(M.J.E. Spirit / Sun., 9 Apr., 1995)

Spirit Dialogues

Explorations of Spirit
by Michael Edwards

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Sunday, 9 April, 1995

      Michael: Good morning, Bivalia.

      Bivalia:[a] Good morning to you. This is very bright and early to hear from you.

      Michael: Yes, there's a reason. And with pencil and paper too - my computer's being fixed.

      Bivalia: Goodness me - what is the world coming to, you being reduced to pencil and paper? Definitely "lo-tech".

      Michael: Yes, I know. I'll type it into the computer later, in order to print out - at the moment I'm using an almost unreadable semi-shorthand. I wish I'd learned shorthand properly, as I once intended. But as it is, I'm using an ad hoc system of abbreviating words to the bare minimum of letters to be recognizable, cutting out most vowels, word endings and the like.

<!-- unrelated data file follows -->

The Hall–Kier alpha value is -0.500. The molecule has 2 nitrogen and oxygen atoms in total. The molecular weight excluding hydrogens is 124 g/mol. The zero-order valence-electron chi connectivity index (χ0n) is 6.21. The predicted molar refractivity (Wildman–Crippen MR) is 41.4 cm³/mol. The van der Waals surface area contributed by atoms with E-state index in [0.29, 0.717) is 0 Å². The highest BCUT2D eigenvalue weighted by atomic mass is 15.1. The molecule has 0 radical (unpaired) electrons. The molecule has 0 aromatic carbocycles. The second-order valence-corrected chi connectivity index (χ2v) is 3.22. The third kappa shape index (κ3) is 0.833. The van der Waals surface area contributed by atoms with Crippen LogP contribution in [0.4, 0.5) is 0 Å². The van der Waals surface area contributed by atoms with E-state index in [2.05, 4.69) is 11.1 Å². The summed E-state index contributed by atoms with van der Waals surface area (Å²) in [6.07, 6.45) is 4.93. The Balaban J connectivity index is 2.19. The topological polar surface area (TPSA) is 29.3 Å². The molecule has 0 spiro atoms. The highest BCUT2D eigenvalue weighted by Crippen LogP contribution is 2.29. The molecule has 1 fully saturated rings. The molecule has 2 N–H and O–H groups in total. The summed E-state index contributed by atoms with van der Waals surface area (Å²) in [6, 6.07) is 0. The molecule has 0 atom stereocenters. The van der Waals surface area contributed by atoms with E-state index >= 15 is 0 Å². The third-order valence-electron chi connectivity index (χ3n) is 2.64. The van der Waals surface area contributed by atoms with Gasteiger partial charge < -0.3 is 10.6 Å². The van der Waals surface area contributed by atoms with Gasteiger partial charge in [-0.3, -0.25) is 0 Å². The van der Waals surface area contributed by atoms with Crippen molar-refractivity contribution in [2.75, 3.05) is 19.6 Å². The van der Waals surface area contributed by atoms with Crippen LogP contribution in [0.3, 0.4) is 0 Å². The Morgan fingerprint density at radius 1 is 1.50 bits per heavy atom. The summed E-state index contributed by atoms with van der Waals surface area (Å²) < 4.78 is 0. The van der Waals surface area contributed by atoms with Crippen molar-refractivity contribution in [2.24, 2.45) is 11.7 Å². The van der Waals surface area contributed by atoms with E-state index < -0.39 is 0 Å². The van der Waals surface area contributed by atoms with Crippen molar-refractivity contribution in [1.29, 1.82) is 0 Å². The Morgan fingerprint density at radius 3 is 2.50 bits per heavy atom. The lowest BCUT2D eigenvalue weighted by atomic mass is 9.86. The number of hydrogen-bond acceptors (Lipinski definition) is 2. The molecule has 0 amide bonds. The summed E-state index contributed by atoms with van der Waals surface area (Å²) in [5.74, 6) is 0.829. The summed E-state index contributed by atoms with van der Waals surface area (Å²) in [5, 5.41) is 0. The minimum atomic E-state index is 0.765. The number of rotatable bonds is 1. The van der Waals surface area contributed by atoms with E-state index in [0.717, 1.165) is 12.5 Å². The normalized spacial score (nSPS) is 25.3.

I can tell you, once you're used to typing, it's almost unbearable to revert to longhand, especially if you have to write it out fully and neatly (which I'm certainly not doing now).
      Also, typing wrecks your handwriting - my writing is much less neat now (even when I'm trying to be neat, which I'm not now) than it used to be. I suppose it's lack of practice - I just type anything extended nowadays, such as channelling you, writing letters, etc.
      And when I do type this, I bet I'll do a bit of revising along the way, amplifying my thoughts or explaining things more clearly than I can think of now. And if I alter your words, it will only be to clarify or amplify what I consider to have been implicit in your words to begin with.

      Bivalia: That is your privilege, and one of the privileges of writing. We've discussed the question of revision before and it doesn't worry me. It is an inherent part of the medium of writing, and if you revise my words as you type, later on, I will be there guiding you, and I trust you to do it honestly.
      Anyway, what brings you to me now?